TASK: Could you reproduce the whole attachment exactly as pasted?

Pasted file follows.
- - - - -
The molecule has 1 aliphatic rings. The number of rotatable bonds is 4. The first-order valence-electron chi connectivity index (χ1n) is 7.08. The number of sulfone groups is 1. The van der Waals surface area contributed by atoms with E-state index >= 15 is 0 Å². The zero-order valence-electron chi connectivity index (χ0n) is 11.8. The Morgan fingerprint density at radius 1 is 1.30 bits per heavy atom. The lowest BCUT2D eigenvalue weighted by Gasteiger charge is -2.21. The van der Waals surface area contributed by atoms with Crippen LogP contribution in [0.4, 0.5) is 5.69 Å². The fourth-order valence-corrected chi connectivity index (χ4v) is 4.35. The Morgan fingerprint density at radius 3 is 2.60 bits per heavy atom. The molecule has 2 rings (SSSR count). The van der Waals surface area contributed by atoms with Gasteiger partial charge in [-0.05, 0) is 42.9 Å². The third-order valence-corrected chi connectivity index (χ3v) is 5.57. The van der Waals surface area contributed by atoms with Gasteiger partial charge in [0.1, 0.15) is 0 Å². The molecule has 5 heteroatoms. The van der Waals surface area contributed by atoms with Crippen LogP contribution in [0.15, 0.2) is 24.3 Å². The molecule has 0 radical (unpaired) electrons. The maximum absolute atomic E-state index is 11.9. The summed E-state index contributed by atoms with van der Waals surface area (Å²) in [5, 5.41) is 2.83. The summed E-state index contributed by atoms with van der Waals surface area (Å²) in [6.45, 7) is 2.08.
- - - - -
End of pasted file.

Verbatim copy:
The molecule has 1 aliphatic rings. The number of rotatable bonds is 4. The first-order valence-electron chi connectivity index (χ1n) is 7.08. The number of sulfone groups is 1. The van der Waals surface area contributed by atoms with E-state index >= 15 is 0 Å². The zero-order valence-electron chi connectivity index (χ0n) is 11.8. The Morgan fingerprint density at radius 1 is 1.30 bits per heavy atom. The lowest BCUT2D eigenvalue weighted by Gasteiger charge is -2.21. The van der Waals surface area contributed by atoms with Crippen LogP contribution in [0.4, 0.5) is 5.69 Å². The fourth-order valence-corrected chi connectivity index (χ4v) is 4.35. The Morgan fingerprint density at radius 3 is 2.60 bits per heavy atom. The molecule has 2 rings (SSSR count). The van der Waals surface area contributed by atoms with Gasteiger partial charge in [-0.05, 0) is 42.9 Å². The third-order valence-corrected chi connectivity index (χ3v) is 5.57. The van der Waals surface area contributed by atoms with Gasteiger partial charge in [0.1, 0.15) is 0 Å². The molecule has 5 heteroatoms. The van der Waals surface area contributed by atoms with Crippen LogP contribution in [0.15, 0.2) is 24.3 Å². The molecule has 0 radical (unpaired) electrons. The maximum absolute atomic E-state index is 11.9. The summed E-state index contributed by atoms with van der Waals surface area (Å²) in [5, 5.41) is 2.83. The summed E-state index contributed by atoms with van der Waals surface area (Å²) in [6.45, 7) is 2.08.